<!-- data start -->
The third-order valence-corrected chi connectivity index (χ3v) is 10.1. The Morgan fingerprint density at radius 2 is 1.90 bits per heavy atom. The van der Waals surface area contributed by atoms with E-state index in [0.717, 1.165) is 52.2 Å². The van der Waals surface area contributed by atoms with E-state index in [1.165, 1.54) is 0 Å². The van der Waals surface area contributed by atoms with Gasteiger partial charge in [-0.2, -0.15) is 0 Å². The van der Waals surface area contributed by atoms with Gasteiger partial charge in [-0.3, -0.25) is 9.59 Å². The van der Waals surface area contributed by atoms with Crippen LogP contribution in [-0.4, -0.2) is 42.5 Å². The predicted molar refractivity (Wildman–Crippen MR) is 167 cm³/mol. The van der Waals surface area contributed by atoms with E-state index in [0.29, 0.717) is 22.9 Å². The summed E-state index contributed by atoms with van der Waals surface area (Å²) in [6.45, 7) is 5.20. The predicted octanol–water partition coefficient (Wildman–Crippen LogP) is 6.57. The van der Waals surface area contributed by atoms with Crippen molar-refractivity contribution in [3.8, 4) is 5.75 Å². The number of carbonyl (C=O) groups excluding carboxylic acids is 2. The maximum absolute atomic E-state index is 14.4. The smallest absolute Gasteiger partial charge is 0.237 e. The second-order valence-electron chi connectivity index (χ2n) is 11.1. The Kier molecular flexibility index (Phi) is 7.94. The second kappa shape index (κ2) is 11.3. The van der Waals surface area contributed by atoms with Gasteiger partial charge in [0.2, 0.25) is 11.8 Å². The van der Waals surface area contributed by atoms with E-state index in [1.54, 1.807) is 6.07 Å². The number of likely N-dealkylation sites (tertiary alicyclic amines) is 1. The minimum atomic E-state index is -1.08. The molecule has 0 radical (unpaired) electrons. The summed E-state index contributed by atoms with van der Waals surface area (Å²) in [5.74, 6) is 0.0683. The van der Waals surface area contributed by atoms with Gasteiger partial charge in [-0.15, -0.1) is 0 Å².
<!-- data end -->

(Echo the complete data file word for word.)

The third-order valence-corrected chi connectivity index (χ3v) is 10.1. The Morgan fingerprint density at radius 2 is 1.90 bits per heavy atom. The van der Waals surface area contributed by atoms with E-state index in [0.717, 1.165) is 52.2 Å². The van der Waals surface area contributed by atoms with E-state index in [1.165, 1.54) is 0 Å². The van der Waals surface area contributed by atoms with Gasteiger partial charge in [-0.2, -0.15) is 0 Å². The van der Waals surface area contributed by atoms with Gasteiger partial charge in [-0.3, -0.25) is 9.59 Å². The van der Waals surface area contributed by atoms with Crippen LogP contribution in [-0.4, -0.2) is 42.5 Å². The predicted molar refractivity (Wildman–Crippen MR) is 167 cm³/mol. The van der Waals surface area contributed by atoms with E-state index in [0.29, 0.717) is 22.9 Å². The summed E-state index contributed by atoms with van der Waals surface area (Å²) in [6.45, 7) is 5.20. The predicted octanol–water partition coefficient (Wildman–Crippen LogP) is 6.57. The van der Waals surface area contributed by atoms with Crippen molar-refractivity contribution in [3.8, 4) is 5.75 Å². The number of carbonyl (C=O) groups excluding carboxylic acids is 2. The maximum absolute atomic E-state index is 14.4. The smallest absolute Gasteiger partial charge is 0.237 e. The second-order valence-electron chi connectivity index (χ2n) is 11.1. The Kier molecular flexibility index (Phi) is 7.94. The second kappa shape index (κ2) is 11.3. The van der Waals surface area contributed by atoms with Gasteiger partial charge in [0.2, 0.25) is 11.8 Å². The van der Waals surface area contributed by atoms with E-state index in [1.54, 1.807) is 6.07 Å². The number of likely N-dealkylation sites (tertiary alicyclic amines) is 1. The minimum atomic E-state index is -1.08. The molecule has 0 radical (unpaired) electrons. The summed E-state index contributed by atoms with van der Waals surface area (Å²) in [5.74, 6) is 0.0683. The van der Waals surface area contributed by atoms with Gasteiger partial charge in [-0.15, -0.1) is 0 Å².